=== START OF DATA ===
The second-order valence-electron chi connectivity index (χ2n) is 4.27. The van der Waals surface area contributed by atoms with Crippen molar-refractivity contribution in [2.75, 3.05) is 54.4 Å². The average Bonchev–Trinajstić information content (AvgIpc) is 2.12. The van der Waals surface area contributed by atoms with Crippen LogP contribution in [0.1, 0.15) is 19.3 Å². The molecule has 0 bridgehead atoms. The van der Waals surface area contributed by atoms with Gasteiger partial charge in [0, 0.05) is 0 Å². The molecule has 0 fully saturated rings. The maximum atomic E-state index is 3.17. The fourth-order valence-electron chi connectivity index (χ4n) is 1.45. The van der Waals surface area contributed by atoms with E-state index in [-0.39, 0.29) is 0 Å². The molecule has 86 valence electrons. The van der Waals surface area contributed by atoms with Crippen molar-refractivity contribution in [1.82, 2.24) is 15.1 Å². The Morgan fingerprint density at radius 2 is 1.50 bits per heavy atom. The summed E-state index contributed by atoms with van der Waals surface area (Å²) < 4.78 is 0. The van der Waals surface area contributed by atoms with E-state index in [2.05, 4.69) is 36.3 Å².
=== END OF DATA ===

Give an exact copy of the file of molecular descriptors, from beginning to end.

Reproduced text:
The second-order valence-electron chi connectivity index (χ2n) is 4.27. The van der Waals surface area contributed by atoms with Crippen molar-refractivity contribution in [2.75, 3.05) is 54.4 Å². The average Bonchev–Trinajstić information content (AvgIpc) is 2.12. The van der Waals surface area contributed by atoms with Crippen LogP contribution in [0.1, 0.15) is 19.3 Å². The molecule has 0 bridgehead atoms. The van der Waals surface area contributed by atoms with Gasteiger partial charge in [0, 0.05) is 0 Å². The molecule has 0 fully saturated rings. The maximum atomic E-state index is 3.17. The fourth-order valence-electron chi connectivity index (χ4n) is 1.45. The van der Waals surface area contributed by atoms with E-state index in [-0.39, 0.29) is 0 Å². The molecule has 86 valence electrons. The van der Waals surface area contributed by atoms with Crippen molar-refractivity contribution in [1.82, 2.24) is 15.1 Å². The Morgan fingerprint density at radius 2 is 1.50 bits per heavy atom. The summed E-state index contributed by atoms with van der Waals surface area (Å²) < 4.78 is 0. The van der Waals surface area contributed by atoms with E-state index in [2.05, 4.69) is 36.3 Å².